Cancer by Smoking

How smoking cause cancer

Several research studies have shown a link between cannabis and cancer. But other studies have shown no link. This makes it difficult to say exactly what the risk is. There have been a couple of systematic reviews that have tried to draw some conclusions on this.

In 2005 a review looked at the results of several studies into marijuana use and cancer risk. The researchers looked at 2 cohort studies and 14 case control studies. The case control studies involved many different types of cancer. Results were mixed and the researchers could not make any firm conclusions about the risk of cancer. It was also difficult to draw conclusions because of limitations in the studies. They included small numbers of people, involved too few heavy marijuana users and possibly underreported marijuana use in those countries where it is illegal.

In 2006 a systematic review looked at marijuana use and lung cancer risk. Although they could not find a significant link between marijuana and cancer, the reviewers reported that smoking marijuana increased tar exposure and caused changes to the lining of the small tubes in the lungs. They recommended that, until we have more definite evidence, doctors should warn people of the possible harmful effects of marijuana smoking. A New Zealand study in 2008 compared people with lung cancer to people who did not have lung cancer and found that regular cannabis use does increase the risk of lung cancer.

In early 2006 doctors reported on a possible link between cannabis and bladder cancer. Smoking is one of the main causes of bladder cancer. This study looked at men with bladder cancer under the age of 60, who had smoked marijuana, and compared them to men who hadn’t smoked it. The study showed that marijuana may be a possible cause of bladder cancer. But as the study was small, researchers need to investigate further to find out for certain.

A 2009 study showed an increase in risk of testicular cancers in cannabis smokers compared to non cannabis smokers. The researchers say there was still an increase in risk after they accounted for tobacco and alcohol use. But the study was too small to draw any definite conclusions, so we still need more research into this.

Two American studies found that cannabis seemed unlikely to increase cancer risk. One, in 2006, found that there was an increased risk of cancers of the upper airways and digestive system (for example, the mouth, throat and food pipe). But when they adjusted the data to account for smoking cigarettes and other common risk factors, they found that the link with cannabis disappeared. In their data, it didn't seem to be the cannabis that was increasing the risk, but other factors such as smoking tobacco. They concluded that if cannabis did affect cancer risk, the effect was likely to be small. The other study, in 2009, looked at head and neck cancers. They found that risk of head and neck cancers in smokers and drinkers seemed to be lower in people who smoked cannabis as well. But this is only one study and we would need more research to show whether this was a reliable finding or not.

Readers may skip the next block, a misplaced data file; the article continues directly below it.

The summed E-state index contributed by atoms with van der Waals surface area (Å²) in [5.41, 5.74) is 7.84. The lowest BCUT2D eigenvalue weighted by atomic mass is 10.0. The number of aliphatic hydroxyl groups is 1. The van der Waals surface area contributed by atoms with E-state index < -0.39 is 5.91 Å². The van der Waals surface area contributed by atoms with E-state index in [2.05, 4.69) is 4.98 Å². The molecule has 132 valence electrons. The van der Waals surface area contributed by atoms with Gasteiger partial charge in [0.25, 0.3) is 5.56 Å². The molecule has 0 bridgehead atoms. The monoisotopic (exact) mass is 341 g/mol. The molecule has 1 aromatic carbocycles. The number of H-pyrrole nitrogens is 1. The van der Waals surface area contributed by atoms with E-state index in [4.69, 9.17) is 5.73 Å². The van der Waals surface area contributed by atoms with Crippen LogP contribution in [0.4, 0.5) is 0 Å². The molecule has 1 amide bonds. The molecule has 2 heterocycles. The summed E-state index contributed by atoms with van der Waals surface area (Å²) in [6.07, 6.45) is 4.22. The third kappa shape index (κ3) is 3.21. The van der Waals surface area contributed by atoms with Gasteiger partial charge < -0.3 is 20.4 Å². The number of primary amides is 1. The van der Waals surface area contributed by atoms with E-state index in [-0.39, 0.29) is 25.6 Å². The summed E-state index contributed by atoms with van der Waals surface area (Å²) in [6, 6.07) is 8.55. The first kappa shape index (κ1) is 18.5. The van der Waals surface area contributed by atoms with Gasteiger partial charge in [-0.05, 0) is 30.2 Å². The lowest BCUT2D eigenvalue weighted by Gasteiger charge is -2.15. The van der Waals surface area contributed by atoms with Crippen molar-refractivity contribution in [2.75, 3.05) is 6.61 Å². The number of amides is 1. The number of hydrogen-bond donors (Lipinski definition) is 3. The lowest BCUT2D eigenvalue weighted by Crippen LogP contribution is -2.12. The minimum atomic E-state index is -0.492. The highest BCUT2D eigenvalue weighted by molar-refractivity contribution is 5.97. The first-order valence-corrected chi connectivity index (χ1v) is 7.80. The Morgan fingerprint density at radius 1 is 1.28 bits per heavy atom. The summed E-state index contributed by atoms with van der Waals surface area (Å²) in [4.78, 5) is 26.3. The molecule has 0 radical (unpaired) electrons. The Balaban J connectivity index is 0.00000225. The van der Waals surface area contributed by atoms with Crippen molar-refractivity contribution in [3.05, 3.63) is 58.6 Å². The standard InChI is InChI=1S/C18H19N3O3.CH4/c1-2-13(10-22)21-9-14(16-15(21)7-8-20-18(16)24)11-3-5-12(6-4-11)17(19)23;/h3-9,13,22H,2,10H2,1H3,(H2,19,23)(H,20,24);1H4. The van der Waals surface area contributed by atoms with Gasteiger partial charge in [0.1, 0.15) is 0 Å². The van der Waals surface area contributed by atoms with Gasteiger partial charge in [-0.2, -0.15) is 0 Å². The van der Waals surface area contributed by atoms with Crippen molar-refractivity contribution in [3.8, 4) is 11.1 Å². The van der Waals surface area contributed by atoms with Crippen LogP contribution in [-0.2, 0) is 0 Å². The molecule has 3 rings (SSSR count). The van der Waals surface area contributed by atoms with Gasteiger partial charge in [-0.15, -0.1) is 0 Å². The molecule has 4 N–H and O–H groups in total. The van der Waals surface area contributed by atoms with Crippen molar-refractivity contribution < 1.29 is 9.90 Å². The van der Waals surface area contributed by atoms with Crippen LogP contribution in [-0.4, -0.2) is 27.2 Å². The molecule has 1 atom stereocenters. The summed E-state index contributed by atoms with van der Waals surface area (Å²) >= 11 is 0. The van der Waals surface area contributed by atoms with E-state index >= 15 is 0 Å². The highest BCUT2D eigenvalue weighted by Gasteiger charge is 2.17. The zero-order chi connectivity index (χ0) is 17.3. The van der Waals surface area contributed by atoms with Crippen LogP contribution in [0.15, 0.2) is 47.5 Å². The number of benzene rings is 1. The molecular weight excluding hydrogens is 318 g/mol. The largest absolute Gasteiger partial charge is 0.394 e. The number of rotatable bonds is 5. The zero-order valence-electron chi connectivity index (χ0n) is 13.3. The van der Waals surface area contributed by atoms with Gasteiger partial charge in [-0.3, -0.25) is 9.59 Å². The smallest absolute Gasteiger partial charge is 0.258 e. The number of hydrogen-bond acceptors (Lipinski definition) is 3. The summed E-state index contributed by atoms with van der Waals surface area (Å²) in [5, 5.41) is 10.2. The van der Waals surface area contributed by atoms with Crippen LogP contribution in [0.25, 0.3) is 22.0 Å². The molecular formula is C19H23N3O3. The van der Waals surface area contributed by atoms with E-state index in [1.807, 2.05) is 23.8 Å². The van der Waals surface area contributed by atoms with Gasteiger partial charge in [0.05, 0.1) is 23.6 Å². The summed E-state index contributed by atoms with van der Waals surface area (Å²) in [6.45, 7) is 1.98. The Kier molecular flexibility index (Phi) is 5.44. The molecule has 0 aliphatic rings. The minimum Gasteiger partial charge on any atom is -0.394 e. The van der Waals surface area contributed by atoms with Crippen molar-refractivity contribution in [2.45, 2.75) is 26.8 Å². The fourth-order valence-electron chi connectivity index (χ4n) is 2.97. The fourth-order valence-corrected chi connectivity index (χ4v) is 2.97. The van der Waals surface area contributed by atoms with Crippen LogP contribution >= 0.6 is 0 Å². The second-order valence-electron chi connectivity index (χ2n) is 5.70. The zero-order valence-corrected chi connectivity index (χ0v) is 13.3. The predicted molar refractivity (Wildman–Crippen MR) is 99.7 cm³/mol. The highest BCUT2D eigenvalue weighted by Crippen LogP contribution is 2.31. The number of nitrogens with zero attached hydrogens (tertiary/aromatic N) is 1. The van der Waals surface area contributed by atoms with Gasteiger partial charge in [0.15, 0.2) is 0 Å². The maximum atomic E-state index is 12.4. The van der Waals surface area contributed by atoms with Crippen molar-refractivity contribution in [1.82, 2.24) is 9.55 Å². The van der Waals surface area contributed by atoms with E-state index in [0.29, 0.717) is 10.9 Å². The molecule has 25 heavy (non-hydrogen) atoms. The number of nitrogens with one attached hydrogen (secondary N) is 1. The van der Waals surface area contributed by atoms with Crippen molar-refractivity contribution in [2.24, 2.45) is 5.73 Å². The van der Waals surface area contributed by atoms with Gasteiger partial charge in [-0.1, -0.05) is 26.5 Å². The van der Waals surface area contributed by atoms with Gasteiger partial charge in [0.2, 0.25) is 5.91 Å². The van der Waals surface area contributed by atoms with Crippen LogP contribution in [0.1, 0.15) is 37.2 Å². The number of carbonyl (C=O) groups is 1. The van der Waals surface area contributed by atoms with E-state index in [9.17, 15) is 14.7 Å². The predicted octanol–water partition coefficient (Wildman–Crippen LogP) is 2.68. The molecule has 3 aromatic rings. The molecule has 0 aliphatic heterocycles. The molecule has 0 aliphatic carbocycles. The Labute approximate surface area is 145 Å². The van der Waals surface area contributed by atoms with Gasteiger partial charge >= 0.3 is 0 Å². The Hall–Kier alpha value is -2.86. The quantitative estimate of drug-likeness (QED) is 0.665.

Finally, there is laboratory research looking at the effect of some chemicals in cannabis smoke on cancer cells. There is evidence that some of these substances can kill prostate cancer, breast cancer and brain tumour cells in the lab. The researchers do point out that using these pure substances in the lab is very different from smoking cannabis. They used far higher concentrations of each substance in their tests than you could get from smoking cannabis.

So at the moment we don't have clear evidence either way. We do know that smoking is unhealthy. And that, like tobacco, cannabis contains cancer causing substances. Therefore it would seem likely to increase cancer risk. But we need more research to know this for sure.

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